I would never take this decision lightly, or would breed pups so they can end up in a rescue. That would never happen, because I Have the financial means to take a dog back if by some chance someone no longer wanted it. I am not adding to the problem with bc's. I am not a backyard breeder who pairs any dog up because they can. I am someone who has spent years with there dog, and truly believe they are a remarkable example of a bc. So I didn't come here for lectures an=bout how horrible I am, I just wanted more information on the subject because doing random searches online isn't always the easiest way to find things, asking people who can point you in the right direction is. Seriously this isn't a done deal, I have been thinking about this for a really long time. Breeding isn't something to be taken lightly, and I want to make sure I know everything I possibly can before reaching a decision
Posted 27 August 2005 - 05:12 AM
Let's talk about Kip. Her hips and eyes were tested. She worked for several years on a dairy farm where her parents, and their parents before her worked. She aided her elderly owner in ways that only a good working dog could do. I'm not a breeder, will never be a breeder, but I do believe that down the line she would have been considered very breed-worthy.
She was bred by some careless people who didn't have a concern in the world for her general health. They bred her with a stud dog that can supposedly work cattle. She was in horrible shape when she was bred.
After 60+ days of trying to nurse this dog back to health, of spending oodles of money getting her through rocky points...that spunky little dog delivered 5 perfectly healthy beautiful puppies. She was, actually, in decent physical condition when she gave birth. She died less than 16 hours later. And I almost lost the puppies because...it's darned hard to bottle feed puppies for weeks.
So, ask yourself that before you even consider breeding - before even you look at the working ability or whatnot. Are you willing to lose your dog, the one you claim to care so much about?
Are you willing to get up every hour to check puppy temperatures and feed them and rub their bellies? Are you willing to watch the one that almost died at birth continue to gasp for breath days later?
And honestly, I had an easy time of it. I had help from friends, neighbors, and my sweet Recon who stepped in to play the role of mom. Do you have the resources to pull from to ensure you give possible motherless pups every opportunity? By the grace of God (or whomever/whatever you believe in...) these puppies survived and if I watch carefully, will go to homes that will love them and care for them until the day they die.
And if the puppy's new owners cannot, at some point, take care of them any longer...are you willing to take that dog back weeks, months, even years later?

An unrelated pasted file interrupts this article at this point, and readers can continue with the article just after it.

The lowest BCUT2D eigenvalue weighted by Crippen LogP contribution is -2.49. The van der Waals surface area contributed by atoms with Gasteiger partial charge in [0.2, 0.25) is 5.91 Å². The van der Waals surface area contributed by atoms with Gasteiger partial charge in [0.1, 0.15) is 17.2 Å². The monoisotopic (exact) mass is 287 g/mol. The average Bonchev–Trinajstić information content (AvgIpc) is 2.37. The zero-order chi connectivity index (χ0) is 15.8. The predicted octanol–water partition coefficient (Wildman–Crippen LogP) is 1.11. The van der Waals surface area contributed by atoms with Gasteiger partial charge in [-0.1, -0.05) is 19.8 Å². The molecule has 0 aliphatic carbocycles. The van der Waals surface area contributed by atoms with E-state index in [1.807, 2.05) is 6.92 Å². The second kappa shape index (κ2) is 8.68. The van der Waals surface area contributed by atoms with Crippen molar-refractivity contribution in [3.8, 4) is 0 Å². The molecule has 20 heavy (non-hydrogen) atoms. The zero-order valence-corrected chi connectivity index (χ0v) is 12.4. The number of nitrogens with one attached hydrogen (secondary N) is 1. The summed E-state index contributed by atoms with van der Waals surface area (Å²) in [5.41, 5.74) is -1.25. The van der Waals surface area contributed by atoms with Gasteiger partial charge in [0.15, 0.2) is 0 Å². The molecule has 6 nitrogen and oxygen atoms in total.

I don't give a flip if my dog could single-pawedly move 800 sheep from Scotland to Minnesota with grace and style - I wouldn't breed her.
So. Everyone knows my opinion. Don't breed your girl. Leave it to the experts. If you want a dog "Just like her" it won't happen anyway. There's not a puppy in this group "just like" Kip. Kip's gone, and no puppy of hers could replace her, no matter how cute and cuddly they are.
Contact a rescue organization, go to your local human society, foster a few dogs...find another dog that meshes well with your family.
Loving my pups - the amazingly prim and proper Recon and Lady Sage.
Posted 27 August 2005 - 05:29 AM
Posted 27 August 2005 - 05:59 AM
I do understand what you are going through in your head. I've been there many times before. It all comes down to once it's done, it's done and you can't take it back. I went through that with both Sheltie boys I've had. Both were sired by dogs who have produced over 50 champions. The boy I have now, Indy is a brother to an agility Ch who has won the gold for the world team for the minis. So proven beauty and brains there. I also happen to know what I'm doing in regards to breeding shelties but I neutered my boys instead. And before I did I went through exactly what you are going through. I even had some major anxiety on the day of the surgery because I knew I couldn't take the decision back so I understand where you are coming from.
Aerie does have a point and you have to understand that her traumatic experience will forever color how she views the issue. Unfortunately, neglect is a form of abuse that is all too common.
One other question. Do you understand that BC culls (dogs that don't have as good a working drive) still don't make great dogs for people who want an average pet? And are you prepared to be very selective and sell your puppies with contracts which will give you the first right of refusal to buy back in the event the new owners can't keep them? Or better yet a clause that states if the original owners can't keep the dog that they must return it to you and cannot transfer ownership at all?